Subscribe to
Opera Today

Receive articles and news via RSS feeds or email subscription.


twitter_logo[1].gif



9780393088953.png

9780521746472.png

0810888688.gif

0810882728.gif

Recently in Performances

Eine florentinische Tragödie and I pagliacci in Monte-Carlo

An evening of strange-bedfellow one-acts in high-concept stagings, mindbogglingly delightful.

Carmen, Pacific Symphony

On February 19, 2015, Pacific Symphony presented its annual performance of a semi-staged opera. This year’s presentation at the Segerstrom Center for the Arts in Costa Mesa, California, featured Georges Bizet’s Carmen. Director Dean Anthony used the front of the stage and a few solid set pieces by Scenic Designer Matt Scarpino to depict the opera’s various scenes.

The Mastersingers of Nuremberg, ENO

Although the English National Opera has been decidedly sparing with its Wagner for quite some time now, its recent track record, leaving aside a disastrous Ring, has perhaps been better than that at Covent Garden.

San Diego Opera presents an excellent Don Giovanni

On Friday February 20, 2015, San Diego Opera presented Mozart’s Don Giovanni in a production by Nicholas Muni originally seen at Cincinnati Opera.

Tosca at Chicago Lyric

In a production first seen in Houston several years ago, and now revised by its director John Caird, Puccini’s Tosca has returned to Lyric Opera of Chicago with two casts, partially different, scheduled into March of the present season.

Henri Dutilleux: Correspondances

Henri Dutilleux’s music has its devotees. I am yet to join their ranks, but had no reason to think this was not an admirable performance of his song-cycle Correspondances.

LA Opera Revives The Ghosts of Versailles

In 1980, the Metropolitan Opera commissioned composer John Corigliano to write an opera celebrating the company’s one-hundredth anniversary. It was to be ready in 1983.

La Traviata, ENO

English National Opera’s revival of Peter Konwitschny’s production of Verdi’s La Traviata had many elements in common with the production’s original outing in 2013 (The production was a co-production with Opera Graz, where it had debuted in 2011).

Idomeneo in Lyon

You might believe you could go to an opera and take in what you see at face value. But if you did that just now in Lyon you would have had no idea what was going on.

Der fliegende Holländer, Royal Opera

I wonder whether we need a new way of thinking — and talking — about operatic ‘revivals’. Perhaps the term is more meaningful when it comes to works that have been dead and buried for years, before being rediscovered by subsequent generations.

Iphigénie en Tauride in Geneva

Hopefully this brilliant new production of Iphigénie en Tauride from the Grand Théâtre de Genève will find its way to the new world now that Gluck’s masterpiece has been introduced to American audiences.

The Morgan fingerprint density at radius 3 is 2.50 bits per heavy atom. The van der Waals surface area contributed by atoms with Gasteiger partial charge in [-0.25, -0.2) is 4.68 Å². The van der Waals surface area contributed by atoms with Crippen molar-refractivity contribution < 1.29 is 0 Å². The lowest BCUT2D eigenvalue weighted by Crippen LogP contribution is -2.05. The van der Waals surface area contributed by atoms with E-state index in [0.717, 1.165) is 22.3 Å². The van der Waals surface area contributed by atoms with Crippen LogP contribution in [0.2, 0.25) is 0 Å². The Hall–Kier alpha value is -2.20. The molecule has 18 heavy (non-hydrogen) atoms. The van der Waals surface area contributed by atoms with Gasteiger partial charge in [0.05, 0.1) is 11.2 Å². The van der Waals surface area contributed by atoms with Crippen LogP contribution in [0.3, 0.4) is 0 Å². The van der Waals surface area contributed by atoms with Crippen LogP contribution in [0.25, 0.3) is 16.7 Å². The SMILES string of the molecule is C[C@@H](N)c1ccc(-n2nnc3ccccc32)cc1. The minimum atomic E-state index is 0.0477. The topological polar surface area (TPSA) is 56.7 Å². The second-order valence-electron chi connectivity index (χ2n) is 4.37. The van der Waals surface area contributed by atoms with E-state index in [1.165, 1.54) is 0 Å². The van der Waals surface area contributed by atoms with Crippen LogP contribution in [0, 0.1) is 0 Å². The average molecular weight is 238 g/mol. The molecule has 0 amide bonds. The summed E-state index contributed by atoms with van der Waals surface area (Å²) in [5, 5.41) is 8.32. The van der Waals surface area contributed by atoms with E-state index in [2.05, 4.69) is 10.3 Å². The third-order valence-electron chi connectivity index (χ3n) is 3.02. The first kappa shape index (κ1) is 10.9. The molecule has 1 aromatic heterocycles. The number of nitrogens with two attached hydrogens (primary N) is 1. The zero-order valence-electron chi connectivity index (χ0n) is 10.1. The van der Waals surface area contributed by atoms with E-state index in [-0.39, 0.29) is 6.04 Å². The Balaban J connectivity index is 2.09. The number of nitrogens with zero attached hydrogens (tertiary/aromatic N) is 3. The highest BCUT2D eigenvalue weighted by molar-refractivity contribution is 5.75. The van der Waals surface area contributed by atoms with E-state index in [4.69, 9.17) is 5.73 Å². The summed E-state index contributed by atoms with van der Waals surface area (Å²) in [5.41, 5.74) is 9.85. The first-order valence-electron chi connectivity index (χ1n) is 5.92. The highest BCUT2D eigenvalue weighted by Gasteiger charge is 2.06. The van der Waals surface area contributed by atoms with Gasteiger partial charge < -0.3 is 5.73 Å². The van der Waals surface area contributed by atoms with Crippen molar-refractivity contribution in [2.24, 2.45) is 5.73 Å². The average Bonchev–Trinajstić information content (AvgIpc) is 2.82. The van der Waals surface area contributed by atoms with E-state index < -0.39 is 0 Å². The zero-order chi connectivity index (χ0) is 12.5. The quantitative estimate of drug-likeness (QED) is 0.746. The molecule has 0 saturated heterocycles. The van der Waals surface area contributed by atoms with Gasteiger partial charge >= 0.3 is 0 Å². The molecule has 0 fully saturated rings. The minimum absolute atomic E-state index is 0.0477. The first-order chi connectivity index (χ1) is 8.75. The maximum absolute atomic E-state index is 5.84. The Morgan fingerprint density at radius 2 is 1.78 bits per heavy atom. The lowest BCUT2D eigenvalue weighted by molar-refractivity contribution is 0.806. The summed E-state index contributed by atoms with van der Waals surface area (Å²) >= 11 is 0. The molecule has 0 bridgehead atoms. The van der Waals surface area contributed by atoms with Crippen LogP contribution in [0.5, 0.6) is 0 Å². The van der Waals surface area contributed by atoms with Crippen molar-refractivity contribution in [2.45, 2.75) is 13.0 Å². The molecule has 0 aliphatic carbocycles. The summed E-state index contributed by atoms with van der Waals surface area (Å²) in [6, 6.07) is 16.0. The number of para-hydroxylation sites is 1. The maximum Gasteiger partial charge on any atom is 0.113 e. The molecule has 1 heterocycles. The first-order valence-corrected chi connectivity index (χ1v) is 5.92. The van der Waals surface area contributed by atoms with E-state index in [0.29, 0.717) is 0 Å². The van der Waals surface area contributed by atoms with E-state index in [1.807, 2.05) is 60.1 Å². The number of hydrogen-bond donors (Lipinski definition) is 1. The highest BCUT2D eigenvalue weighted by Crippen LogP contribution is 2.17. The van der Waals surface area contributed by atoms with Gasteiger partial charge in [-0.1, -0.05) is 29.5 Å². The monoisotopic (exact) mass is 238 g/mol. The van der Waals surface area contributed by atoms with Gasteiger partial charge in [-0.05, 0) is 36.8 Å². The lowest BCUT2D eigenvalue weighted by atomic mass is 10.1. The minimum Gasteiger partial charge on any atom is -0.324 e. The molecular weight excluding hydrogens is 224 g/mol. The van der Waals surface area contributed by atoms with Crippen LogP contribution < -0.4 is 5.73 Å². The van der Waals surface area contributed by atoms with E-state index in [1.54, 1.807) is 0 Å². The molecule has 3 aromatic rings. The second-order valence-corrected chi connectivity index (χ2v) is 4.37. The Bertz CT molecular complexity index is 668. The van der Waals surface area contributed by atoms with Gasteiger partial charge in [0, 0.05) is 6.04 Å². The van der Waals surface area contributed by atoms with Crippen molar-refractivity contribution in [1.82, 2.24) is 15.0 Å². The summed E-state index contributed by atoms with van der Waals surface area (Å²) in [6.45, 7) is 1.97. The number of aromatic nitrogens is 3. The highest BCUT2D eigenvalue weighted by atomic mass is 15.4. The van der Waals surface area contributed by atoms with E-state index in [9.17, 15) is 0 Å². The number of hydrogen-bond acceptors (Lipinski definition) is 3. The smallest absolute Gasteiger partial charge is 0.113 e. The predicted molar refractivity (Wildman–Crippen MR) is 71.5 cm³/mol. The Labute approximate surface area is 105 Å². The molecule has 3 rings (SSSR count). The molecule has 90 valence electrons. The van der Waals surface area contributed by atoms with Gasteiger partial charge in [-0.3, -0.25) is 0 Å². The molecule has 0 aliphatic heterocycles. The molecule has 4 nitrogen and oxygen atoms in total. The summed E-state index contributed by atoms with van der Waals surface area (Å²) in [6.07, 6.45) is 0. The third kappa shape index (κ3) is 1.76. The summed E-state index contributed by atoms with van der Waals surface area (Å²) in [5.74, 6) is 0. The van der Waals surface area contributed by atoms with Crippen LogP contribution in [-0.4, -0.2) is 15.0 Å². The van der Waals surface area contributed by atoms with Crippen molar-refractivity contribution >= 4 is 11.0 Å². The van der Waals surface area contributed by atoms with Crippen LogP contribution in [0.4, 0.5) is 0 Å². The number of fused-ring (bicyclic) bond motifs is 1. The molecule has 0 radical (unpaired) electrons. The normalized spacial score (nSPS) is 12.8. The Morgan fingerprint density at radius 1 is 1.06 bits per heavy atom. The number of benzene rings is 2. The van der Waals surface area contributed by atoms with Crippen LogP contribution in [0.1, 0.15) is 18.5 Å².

Tristan et Isolde in Toulouse

Tristan first appeared on the stage of the Théâtre du Capitole in 1928, sung in French, the same language that served its 1942 production even with Wehrmacht tanks parked in front of the opera house.

Arizona Opera presents Tchaikovsky’s Eugene Onegin

Arizona Opera presented Eugene Onegin during and 1999-2000 season and again on February 1 of this year as part of the 2014-2015 season. In this country Onegin is not a crowd pleaser like La Bohème or Carmen, but its story is believable and its music melodic and memorable. Just hum the beginning of the “Polonaise” and your friends will know the music, if not where it comes from.

Ernst Krenek: Reisebuch aus den österreichischen Alpen, Florian Boesch, Wigmore Hall

Florian Boesch and Roger Vignoles at the Wigmore Hall in Ernst Krenek’s Reisebuch aus den österreichischen Alpen. Matthias Goerne has called Hanns Eisler’s Hollywooder Liederbuch the Winterreise of the 20th century. Boesch and Vignoles showed how Krenek’s Reisebuch is a journey of discovery into identity at an era of extreme social change. It is a parable, indeed, of modern times.

Anna Bolena at Lyric Opera of Chicago

Lyric Opera of Chicago’s new Anna Bolena, a production shared with Minnesota Opera, features a distinguished cast including several notable premieres.

San Diego Celebrates 50th Year with La Bohème

On Tuesday January 27, 2015, San Diego Opera presented Giacomo Puccini's La Boheme. It is the opera with which the company opened in 1965 and a work that the company has faithfully performed every five years since then.

English Pocket Opera Company: Verdi’s Macbeth

Last year we tracked Orfeo on his desperate search for his lost Euridice, through the labyrinths and studio spaces of Central St Martin’s; this year we were plunged into Macbeth’s tragic pursuit of power in the bare blackness of the CSM’s Platform Theatre.

Béla Bartók: Duke Bluebeard’s Castle